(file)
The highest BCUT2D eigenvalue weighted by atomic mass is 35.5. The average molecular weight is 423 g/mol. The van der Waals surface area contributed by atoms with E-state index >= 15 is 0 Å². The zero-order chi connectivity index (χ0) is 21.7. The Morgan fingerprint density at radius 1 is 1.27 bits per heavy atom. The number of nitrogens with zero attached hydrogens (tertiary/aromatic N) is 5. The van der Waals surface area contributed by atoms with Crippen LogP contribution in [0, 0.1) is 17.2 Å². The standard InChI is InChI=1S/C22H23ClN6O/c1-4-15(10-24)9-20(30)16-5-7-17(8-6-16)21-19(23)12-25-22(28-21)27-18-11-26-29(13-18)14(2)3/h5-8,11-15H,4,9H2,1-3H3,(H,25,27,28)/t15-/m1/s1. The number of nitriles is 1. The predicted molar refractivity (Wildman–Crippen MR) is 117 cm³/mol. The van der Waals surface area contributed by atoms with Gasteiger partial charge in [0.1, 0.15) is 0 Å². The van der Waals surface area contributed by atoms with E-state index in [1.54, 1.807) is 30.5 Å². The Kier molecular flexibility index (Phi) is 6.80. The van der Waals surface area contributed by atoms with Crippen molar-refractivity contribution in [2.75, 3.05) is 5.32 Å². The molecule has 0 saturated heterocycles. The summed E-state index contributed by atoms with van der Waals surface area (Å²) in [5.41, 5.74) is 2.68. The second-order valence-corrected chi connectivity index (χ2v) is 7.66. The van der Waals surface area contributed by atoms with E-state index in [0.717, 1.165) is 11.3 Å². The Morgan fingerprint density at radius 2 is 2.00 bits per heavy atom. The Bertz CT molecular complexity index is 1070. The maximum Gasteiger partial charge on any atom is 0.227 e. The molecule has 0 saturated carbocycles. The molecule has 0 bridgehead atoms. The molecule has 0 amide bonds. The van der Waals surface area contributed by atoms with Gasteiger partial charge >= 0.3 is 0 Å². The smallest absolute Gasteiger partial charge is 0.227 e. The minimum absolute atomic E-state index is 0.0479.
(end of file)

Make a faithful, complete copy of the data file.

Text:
The highest BCUT2D eigenvalue weighted by atomic mass is 35.5. The average molecular weight is 423 g/mol. The van der Waals surface area contributed by atoms with E-state index >= 15 is 0 Å². The zero-order chi connectivity index (χ0) is 21.7. The Morgan fingerprint density at radius 1 is 1.27 bits per heavy atom. The number of nitrogens with zero attached hydrogens (tertiary/aromatic N) is 5. The van der Waals surface area contributed by atoms with Crippen LogP contribution in [0, 0.1) is 17.2 Å². The standard InChI is InChI=1S/C22H23ClN6O/c1-4-15(10-24)9-20(30)16-5-7-17(8-6-16)21-19(23)12-25-22(28-21)27-18-11-26-29(13-18)14(2)3/h5-8,11-15H,4,9H2,1-3H3,(H,25,27,28)/t15-/m1/s1. The number of nitriles is 1. The predicted molar refractivity (Wildman–Crippen MR) is 117 cm³/mol. The van der Waals surface area contributed by atoms with Gasteiger partial charge in [0.1, 0.15) is 0 Å². The van der Waals surface area contributed by atoms with E-state index in [1.54, 1.807) is 30.5 Å². The Kier molecular flexibility index (Phi) is 6.80. The van der Waals surface area contributed by atoms with Crippen molar-refractivity contribution in [2.75, 3.05) is 5.32 Å². The molecule has 0 saturated heterocycles. The summed E-state index contributed by atoms with van der Waals surface area (Å²) in [5.41, 5.74) is 2.68. The second-order valence-corrected chi connectivity index (χ2v) is 7.66. The van der Waals surface area contributed by atoms with E-state index in [0.717, 1.165) is 11.3 Å². The Morgan fingerprint density at radius 2 is 2.00 bits per heavy atom. The Bertz CT molecular complexity index is 1070. The maximum Gasteiger partial charge on any atom is 0.227 e. The molecule has 0 saturated carbocycles. The molecule has 0 bridgehead atoms. The molecule has 0 amide bonds. The van der Waals surface area contributed by atoms with Gasteiger partial charge >= 0.3 is 0 Å². The smallest absolute Gasteiger partial charge is 0.227 e. The minimum absolute atomic E-state index is 0.0479.